The latest edition of Liberty Discussion featured deliberation over “The Broken Window fallacy”, first coined by 19th century economist Frederic Bastiat on February 24, 2017 was on. The fallacy tries to bring forward the idea of silver lining (a positive aspect seen in a difficult situation) in any sort of physical destruction in terms of economy that can begin right from where the destruction had occurred. The discussion was held among young participants with diverging views for and against the fallacy along the lines of wars and natural disasters.
One group regarded this fallacy to be quite assertive in boosting a passive economic scenario. They believed that destruction can be a good reason to gain economic momentum as there needs to be economic activities to mend the destruction and build it back to the original state. One of the participants of this view point reiterated the renowned logic that recognized the destruction and the rebuild after World War II to be assertive in reviving from the Great Depression of the 1930s.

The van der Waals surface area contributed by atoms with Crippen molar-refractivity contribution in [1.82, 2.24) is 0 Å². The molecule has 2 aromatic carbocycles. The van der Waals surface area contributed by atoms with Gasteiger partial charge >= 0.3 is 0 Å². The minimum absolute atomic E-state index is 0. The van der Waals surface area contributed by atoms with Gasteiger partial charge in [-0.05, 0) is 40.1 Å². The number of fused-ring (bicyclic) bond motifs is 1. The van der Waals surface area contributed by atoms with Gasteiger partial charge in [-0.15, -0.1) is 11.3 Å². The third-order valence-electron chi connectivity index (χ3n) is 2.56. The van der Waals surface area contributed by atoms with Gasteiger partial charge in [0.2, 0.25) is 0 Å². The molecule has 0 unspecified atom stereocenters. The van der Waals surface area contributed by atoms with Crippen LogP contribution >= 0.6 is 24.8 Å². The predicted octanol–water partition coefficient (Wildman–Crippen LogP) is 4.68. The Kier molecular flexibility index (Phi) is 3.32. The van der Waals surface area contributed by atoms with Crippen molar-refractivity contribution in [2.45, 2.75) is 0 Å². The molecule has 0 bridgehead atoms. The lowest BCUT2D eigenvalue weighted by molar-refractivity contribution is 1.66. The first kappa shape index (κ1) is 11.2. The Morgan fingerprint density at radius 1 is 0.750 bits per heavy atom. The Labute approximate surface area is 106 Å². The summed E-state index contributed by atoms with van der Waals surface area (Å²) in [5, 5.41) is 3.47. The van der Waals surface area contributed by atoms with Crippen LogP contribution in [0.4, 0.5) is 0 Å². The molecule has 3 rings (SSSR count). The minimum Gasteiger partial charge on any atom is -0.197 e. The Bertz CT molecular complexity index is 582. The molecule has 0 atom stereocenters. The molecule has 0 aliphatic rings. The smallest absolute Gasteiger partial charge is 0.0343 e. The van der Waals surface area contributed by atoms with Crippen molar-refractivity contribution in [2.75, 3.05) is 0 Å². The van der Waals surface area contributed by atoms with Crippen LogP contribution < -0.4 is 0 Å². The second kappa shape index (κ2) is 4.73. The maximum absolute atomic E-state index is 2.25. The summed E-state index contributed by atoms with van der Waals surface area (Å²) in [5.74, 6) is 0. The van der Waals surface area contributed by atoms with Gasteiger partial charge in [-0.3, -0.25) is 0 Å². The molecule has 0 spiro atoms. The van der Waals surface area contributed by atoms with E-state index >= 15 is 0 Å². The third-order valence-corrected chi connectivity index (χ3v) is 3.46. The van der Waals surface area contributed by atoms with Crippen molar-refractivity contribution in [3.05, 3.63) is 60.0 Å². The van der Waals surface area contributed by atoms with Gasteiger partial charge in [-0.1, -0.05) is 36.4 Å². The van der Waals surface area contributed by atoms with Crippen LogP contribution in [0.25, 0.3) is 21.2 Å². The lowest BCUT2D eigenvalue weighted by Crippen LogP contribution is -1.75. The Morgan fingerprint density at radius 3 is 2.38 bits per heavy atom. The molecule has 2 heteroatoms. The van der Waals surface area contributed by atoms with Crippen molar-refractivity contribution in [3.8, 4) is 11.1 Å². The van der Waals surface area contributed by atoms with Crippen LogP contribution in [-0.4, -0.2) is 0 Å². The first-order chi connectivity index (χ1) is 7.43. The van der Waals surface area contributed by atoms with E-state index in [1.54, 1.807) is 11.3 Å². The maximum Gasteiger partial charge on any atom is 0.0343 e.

On the other hand, another group regarded this fallacy to be illusionary. They believed the economic activities that have been mobilized in bringing back the affected resources could have been used in generating new capital resources after all. Speaking on the same logic regarding World War II, this group believed that all the expenses that were being made to revive from the destruction of World War could have been invested in building relatively new technologies. They argued that development as of now could have come earlier had we not spent wealth in coming back from the world wide destruction of the war.
The discussion also brought forward the applicability of such diverse viewpoints on natural disaster by connecting it with the recent earthquake that was witnessed in Nepal on April 2015.